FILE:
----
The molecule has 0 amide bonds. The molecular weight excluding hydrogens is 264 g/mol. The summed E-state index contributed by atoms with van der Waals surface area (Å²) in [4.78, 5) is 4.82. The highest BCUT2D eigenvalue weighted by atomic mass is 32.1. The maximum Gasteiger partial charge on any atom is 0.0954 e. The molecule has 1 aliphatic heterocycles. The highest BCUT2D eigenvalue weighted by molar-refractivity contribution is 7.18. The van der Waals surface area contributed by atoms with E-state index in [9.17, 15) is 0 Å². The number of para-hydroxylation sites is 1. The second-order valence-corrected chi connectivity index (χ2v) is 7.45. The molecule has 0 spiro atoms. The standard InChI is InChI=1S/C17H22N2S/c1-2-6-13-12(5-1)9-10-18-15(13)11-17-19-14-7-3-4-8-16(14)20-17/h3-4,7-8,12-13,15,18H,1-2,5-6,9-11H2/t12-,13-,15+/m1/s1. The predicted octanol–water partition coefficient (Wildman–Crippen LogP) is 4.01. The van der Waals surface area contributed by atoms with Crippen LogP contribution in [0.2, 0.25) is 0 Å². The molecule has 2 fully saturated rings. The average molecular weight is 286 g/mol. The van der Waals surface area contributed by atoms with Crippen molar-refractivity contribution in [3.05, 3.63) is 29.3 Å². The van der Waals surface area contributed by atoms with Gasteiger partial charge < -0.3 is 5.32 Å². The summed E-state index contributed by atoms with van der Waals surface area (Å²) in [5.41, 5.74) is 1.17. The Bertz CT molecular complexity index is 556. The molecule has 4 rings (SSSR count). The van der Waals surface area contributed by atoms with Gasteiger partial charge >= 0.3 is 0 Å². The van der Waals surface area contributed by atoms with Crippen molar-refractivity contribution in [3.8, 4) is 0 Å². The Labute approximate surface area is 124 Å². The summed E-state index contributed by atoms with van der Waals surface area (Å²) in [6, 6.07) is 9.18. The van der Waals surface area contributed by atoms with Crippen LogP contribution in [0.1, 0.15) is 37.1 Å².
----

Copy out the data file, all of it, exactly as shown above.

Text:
The molecule has 0 amide bonds. The molecular weight excluding hydrogens is 264 g/mol. The summed E-state index contributed by atoms with van der Waals surface area (Å²) in [4.78, 5) is 4.82. The highest BCUT2D eigenvalue weighted by atomic mass is 32.1. The maximum Gasteiger partial charge on any atom is 0.0954 e. The molecule has 1 aliphatic heterocycles. The highest BCUT2D eigenvalue weighted by molar-refractivity contribution is 7.18. The van der Waals surface area contributed by atoms with E-state index in [9.17, 15) is 0 Å². The number of para-hydroxylation sites is 1. The second-order valence-corrected chi connectivity index (χ2v) is 7.45. The molecule has 0 spiro atoms. The standard InChI is InChI=1S/C17H22N2S/c1-2-6-13-12(5-1)9-10-18-15(13)11-17-19-14-7-3-4-8-16(14)20-17/h3-4,7-8,12-13,15,18H,1-2,5-6,9-11H2/t12-,13-,15+/m1/s1. The predicted octanol–water partition coefficient (Wildman–Crippen LogP) is 4.01. The van der Waals surface area contributed by atoms with Crippen LogP contribution in [0.2, 0.25) is 0 Å². The molecule has 2 fully saturated rings. The average molecular weight is 286 g/mol. The van der Waals surface area contributed by atoms with Crippen molar-refractivity contribution in [3.05, 3.63) is 29.3 Å². The van der Waals surface area contributed by atoms with Gasteiger partial charge < -0.3 is 5.32 Å². The summed E-state index contributed by atoms with van der Waals surface area (Å²) in [5.41, 5.74) is 1.17. The Bertz CT molecular complexity index is 556. The molecule has 4 rings (SSSR count). The van der Waals surface area contributed by atoms with Gasteiger partial charge >= 0.3 is 0 Å². The van der Waals surface area contributed by atoms with Crippen molar-refractivity contribution in [3.8, 4) is 0 Å². The Labute approximate surface area is 124 Å². The summed E-state index contributed by atoms with van der Waals surface area (Å²) in [6, 6.07) is 9.18. The van der Waals surface area contributed by atoms with Crippen LogP contribution in [0.1, 0.15) is 37.1 Å².